|OK, I have tried to reconcile everyone's points to create a revised set of rules (apols if I've missed some subtleties).|
There are two basic ways of resolving the differences between the OS implementation of focus and our streamlined version:
1. We can move OS focus to refer to the window where keypresses will be first used
2. We can leave focus where the OS puts it and shuffle keypress events around internally from there.
I think it's clear that the first approach is best - the OS will then be in sync with the app and focus indication as shown by title bars will be more correct. The rules are defined on that basis.
"Window" is any gui element derived from a window; typically a control but could be a dialog or anything.
"Focus" means the focus window pointer maintained by the OS/wxWidgets. That window is said to "own" the focus and is given first refusal of any keypress events generated.
The "Active View" is the Camelot document view window in which the user has selected nodes and in which selection blobs are being shown OR the Camelot document view window that last had input focus.
"Modeless" == "Non-modal"
To "Claim" an event means to prevent it being sent on to other windows in the command chain.
Focus Handling Rules Revision 1:
1. A modal dialog owning or containing focus obviously consumes all keypresses. The window owning the focus gets the first chance to use the keypress, then parent windows recursively until the modal dialog itself. (This should be the natural behaviour assuming the modal dialog is a "Top Level Window".)
2. The active view can usually make better use of keypresses than any modeless window and so a modeless window should claim the minimal number of keypresses possible.
3. A modeless window owning the focus should only use keypresses if its ownership of the focus is more prominently shown to the user than the selection in the active view. (E.g. flashing caret, boldly shown selected item or popped-up selector window)
4. A modeless window owning the focus should claim only the keypresses the user expects to work in it, even if some of those keypresses are ignored. For instance, a text edit control may claim all alphanumeric chars even though it only uses digits. All unclaimed keypresses should be passed on through a chain in this order: window, window parents (recursively), active view, active document, application. A modeless dialog which owns or contains focus should not use Escape to close itself or Return to commit uncommited values (see notes below).
5. A modeless window should release focus when it has done its immediate job - it must not hold focus assuming the user will want it in that window again. This includes the focus given to a modeless top level window (e.g. colour editor) when it is dragged by its title bar - if it's not going to use that focus it should hand it back to the previous owner so that focus indication correctly shows where focus really is. The meaning of "immediate job" is defined by the window but a typical example is when the user presses Return after entering text into an edit control.
6. The user must be warned about any destructive operation caused by a keypress in a modeless window (unless the data concerned is owned by the window itself).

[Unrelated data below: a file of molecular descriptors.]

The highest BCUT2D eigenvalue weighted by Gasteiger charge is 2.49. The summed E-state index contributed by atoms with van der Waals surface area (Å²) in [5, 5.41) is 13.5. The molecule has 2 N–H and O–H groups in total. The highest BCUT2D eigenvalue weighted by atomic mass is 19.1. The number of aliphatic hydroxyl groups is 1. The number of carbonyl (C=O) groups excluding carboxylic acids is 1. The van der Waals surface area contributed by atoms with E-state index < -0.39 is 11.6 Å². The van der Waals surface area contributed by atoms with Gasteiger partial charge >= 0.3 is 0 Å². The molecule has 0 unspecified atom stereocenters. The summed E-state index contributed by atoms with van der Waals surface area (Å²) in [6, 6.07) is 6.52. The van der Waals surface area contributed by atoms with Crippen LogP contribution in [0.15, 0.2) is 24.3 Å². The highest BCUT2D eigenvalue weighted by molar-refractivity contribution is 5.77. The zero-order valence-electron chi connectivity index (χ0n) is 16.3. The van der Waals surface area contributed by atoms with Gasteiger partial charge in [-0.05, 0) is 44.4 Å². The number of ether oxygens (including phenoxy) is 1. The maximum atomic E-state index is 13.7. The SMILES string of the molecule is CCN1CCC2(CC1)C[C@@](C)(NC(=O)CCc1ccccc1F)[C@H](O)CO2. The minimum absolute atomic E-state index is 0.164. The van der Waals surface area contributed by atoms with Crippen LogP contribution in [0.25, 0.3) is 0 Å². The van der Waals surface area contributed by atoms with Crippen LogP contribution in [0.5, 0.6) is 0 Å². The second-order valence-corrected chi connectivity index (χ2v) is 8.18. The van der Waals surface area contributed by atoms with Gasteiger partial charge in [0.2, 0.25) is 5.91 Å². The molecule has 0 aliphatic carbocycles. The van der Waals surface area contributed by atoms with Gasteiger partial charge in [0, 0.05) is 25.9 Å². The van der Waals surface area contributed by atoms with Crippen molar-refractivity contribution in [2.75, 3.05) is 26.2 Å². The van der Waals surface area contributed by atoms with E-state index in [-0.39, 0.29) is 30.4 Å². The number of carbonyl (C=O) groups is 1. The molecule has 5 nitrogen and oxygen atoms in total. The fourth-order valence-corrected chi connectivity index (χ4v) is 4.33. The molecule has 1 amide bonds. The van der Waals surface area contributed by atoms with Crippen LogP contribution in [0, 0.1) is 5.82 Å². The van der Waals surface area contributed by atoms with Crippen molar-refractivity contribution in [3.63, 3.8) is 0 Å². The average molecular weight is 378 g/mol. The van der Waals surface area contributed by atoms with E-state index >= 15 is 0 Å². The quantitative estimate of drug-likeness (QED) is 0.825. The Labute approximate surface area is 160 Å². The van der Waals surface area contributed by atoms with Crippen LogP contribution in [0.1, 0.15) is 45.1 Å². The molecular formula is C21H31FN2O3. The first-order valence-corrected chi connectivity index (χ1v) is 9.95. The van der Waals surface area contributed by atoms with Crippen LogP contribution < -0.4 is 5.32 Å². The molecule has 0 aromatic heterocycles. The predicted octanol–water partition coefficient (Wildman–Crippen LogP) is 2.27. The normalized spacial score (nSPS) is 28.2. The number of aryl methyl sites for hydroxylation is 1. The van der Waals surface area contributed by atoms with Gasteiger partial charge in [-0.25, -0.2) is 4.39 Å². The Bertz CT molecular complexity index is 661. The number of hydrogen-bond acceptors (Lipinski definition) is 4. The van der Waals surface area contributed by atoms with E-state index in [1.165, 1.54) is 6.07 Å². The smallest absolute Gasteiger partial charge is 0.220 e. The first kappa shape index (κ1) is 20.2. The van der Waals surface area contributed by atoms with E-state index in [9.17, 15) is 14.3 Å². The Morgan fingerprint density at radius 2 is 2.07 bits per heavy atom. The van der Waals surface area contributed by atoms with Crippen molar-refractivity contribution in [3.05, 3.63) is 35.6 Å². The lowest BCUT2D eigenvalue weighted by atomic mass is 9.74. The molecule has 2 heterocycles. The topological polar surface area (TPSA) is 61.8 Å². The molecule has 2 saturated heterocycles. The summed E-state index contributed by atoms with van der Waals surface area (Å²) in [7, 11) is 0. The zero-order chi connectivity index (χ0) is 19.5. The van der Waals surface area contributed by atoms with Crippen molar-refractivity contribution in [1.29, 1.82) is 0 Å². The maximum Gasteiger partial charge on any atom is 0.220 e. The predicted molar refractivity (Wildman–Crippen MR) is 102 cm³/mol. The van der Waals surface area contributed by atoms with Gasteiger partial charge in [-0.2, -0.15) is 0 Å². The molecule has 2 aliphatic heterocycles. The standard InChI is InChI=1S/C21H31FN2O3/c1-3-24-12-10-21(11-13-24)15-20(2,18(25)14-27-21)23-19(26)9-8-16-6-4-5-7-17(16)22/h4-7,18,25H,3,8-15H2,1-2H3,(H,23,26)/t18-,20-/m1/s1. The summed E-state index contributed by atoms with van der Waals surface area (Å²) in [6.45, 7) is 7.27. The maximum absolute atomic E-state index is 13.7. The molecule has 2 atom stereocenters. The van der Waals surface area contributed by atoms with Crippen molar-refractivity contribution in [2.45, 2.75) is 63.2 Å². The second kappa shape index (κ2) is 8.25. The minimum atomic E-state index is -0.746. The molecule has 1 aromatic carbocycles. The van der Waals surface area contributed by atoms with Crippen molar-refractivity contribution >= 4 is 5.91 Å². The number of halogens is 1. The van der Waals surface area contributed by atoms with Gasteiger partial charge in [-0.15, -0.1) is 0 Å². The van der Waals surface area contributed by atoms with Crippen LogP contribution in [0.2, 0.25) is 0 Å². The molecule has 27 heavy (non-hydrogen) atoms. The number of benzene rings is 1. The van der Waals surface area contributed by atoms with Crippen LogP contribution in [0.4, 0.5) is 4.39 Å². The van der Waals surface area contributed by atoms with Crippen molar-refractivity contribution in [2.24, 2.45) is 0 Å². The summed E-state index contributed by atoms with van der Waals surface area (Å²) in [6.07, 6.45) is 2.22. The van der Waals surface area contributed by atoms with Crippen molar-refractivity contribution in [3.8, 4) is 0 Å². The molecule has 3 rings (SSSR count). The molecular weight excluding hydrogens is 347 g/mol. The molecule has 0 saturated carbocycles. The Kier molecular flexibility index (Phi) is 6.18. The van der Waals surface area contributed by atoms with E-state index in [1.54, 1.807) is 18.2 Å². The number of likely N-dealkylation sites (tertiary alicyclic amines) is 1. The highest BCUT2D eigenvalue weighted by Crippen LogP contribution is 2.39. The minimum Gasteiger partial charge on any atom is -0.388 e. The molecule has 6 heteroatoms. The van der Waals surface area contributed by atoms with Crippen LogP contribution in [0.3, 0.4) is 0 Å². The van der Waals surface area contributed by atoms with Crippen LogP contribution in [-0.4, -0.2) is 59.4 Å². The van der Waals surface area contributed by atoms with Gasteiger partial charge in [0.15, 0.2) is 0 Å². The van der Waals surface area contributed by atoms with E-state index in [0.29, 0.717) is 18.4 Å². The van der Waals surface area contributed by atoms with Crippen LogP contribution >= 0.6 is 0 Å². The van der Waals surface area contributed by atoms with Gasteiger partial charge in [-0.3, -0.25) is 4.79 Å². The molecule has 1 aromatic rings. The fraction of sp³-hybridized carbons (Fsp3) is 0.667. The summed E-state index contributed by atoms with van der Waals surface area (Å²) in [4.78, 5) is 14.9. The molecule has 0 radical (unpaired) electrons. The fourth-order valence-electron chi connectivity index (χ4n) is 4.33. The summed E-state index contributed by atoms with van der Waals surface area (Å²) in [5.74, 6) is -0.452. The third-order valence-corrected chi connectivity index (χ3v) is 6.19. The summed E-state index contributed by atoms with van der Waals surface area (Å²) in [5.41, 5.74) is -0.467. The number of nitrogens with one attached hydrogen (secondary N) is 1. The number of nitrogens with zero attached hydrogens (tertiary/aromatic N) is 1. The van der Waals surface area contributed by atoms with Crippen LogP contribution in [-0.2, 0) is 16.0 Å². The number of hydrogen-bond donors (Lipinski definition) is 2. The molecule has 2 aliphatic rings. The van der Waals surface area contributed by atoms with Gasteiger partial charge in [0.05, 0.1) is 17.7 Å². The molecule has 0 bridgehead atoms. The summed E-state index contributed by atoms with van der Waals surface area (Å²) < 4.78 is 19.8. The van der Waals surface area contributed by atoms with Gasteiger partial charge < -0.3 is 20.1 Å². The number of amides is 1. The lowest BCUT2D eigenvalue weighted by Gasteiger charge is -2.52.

7. A window only gets focus as the result of deliberate action by the user such as clicking or pressing tab. The application should never move focus into a modeless window by itself.
8. A window should not take focus if it has no use for keypresses. Further, a control in a modeless window should only take focus if keypresses are essential to its operation.
9. A window should indicate whether it owns or contains input focus (or not) in the standard way for the native OS. This is usually indicated using the title bar or tab control. A window which can show selected items when it does not have focus and which uses keypresses to act on those items when it does have focus must render the selected items more boldly when it has focus than when it hasn't. This helps the user see that his keypresses will do something different when the window has focus.
10. Mouse wheel events have nothing to do with focus or active windows - they are sent to whatever control the mouse is over. Important: Neither the OS, nor the application or any layer in between must be allowed to set focus because of wheel events or because the mouse has been idle over the window for any period!
* All modeless dialogs should be dockable.
* All modeless dialogs should ideally immediately affect the active drawing (e.g. the colour editor) or have Apply and Close buttons. It is not correct for modeless dialogs to have OK and Cancel buttons.
* I'm assuming that there is a mechanism (OnSetFocus event?) which allows a window to accept or reject focus.
I am mindful of getting all this stuff working in a platform neutral way. As Alex points out it may be difficult to prevent the OS giving focus to a window when it is clicked on and I don't think we should try to fight that because it will lead to unreliable code and difficulty in porting. Instead, we should rely on the focus handling rules set out below sending keypresses to the appropriate location.
IMPORTANT: If you have comments, please make sure they include a suggested revision to the rules to help us "focus" on resolving this stuff.